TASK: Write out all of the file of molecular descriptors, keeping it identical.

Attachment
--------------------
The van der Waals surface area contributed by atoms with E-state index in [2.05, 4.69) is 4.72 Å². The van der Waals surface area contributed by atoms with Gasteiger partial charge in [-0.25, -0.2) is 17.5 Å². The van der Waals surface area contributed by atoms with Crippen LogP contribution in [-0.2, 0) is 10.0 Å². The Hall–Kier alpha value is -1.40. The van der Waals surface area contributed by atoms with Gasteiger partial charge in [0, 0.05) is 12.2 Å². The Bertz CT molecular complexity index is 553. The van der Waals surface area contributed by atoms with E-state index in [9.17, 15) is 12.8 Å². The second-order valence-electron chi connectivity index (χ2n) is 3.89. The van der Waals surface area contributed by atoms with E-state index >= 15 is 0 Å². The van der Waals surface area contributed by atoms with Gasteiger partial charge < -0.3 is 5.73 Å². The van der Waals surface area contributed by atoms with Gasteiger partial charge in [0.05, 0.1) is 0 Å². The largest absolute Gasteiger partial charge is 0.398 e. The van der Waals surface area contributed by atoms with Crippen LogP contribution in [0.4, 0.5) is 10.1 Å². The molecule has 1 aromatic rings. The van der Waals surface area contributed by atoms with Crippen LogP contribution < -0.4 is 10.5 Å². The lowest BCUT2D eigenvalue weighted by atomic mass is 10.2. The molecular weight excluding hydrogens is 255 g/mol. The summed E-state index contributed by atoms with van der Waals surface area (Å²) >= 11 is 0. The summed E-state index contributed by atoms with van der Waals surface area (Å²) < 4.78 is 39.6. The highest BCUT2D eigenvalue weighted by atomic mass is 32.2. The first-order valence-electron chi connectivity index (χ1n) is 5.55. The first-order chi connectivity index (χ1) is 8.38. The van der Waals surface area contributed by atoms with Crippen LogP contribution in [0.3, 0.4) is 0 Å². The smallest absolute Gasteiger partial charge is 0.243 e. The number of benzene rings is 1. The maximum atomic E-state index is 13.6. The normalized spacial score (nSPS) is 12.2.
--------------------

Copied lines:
The van der Waals surface area contributed by atoms with E-state index in [2.05, 4.69) is 4.72 Å². The van der Waals surface area contributed by atoms with Gasteiger partial charge in [-0.25, -0.2) is 17.5 Å². The van der Waals surface area contributed by atoms with Crippen LogP contribution in [-0.2, 0) is 10.0 Å². The Hall–Kier alpha value is -1.40. The van der Waals surface area contributed by atoms with Gasteiger partial charge in [0, 0.05) is 12.2 Å². The Bertz CT molecular complexity index is 553. The van der Waals surface area contributed by atoms with E-state index in [9.17, 15) is 12.8 Å². The second-order valence-electron chi connectivity index (χ2n) is 3.89. The van der Waals surface area contributed by atoms with E-state index >= 15 is 0 Å². The van der Waals surface area contributed by atoms with Gasteiger partial charge < -0.3 is 5.73 Å². The van der Waals surface area contributed by atoms with Gasteiger partial charge in [0.05, 0.1) is 0 Å². The largest absolute Gasteiger partial charge is 0.398 e. The van der Waals surface area contributed by atoms with Crippen LogP contribution in [0.4, 0.5) is 10.1 Å². The molecule has 1 aromatic rings. The van der Waals surface area contributed by atoms with Crippen LogP contribution < -0.4 is 10.5 Å². The lowest BCUT2D eigenvalue weighted by atomic mass is 10.2. The molecular weight excluding hydrogens is 255 g/mol. The summed E-state index contributed by atoms with van der Waals surface area (Å²) >= 11 is 0. The summed E-state index contributed by atoms with van der Waals surface area (Å²) < 4.78 is 39.6. The highest BCUT2D eigenvalue weighted by atomic mass is 32.2. The first-order valence-electron chi connectivity index (χ1n) is 5.55. The first-order chi connectivity index (χ1) is 8.38. The van der Waals surface area contributed by atoms with Crippen LogP contribution in [0.3, 0.4) is 0 Å². The smallest absolute Gasteiger partial charge is 0.243 e. The number of benzene rings is 1. The maximum atomic E-state index is 13.6. The normalized spacial score (nSPS) is 12.2.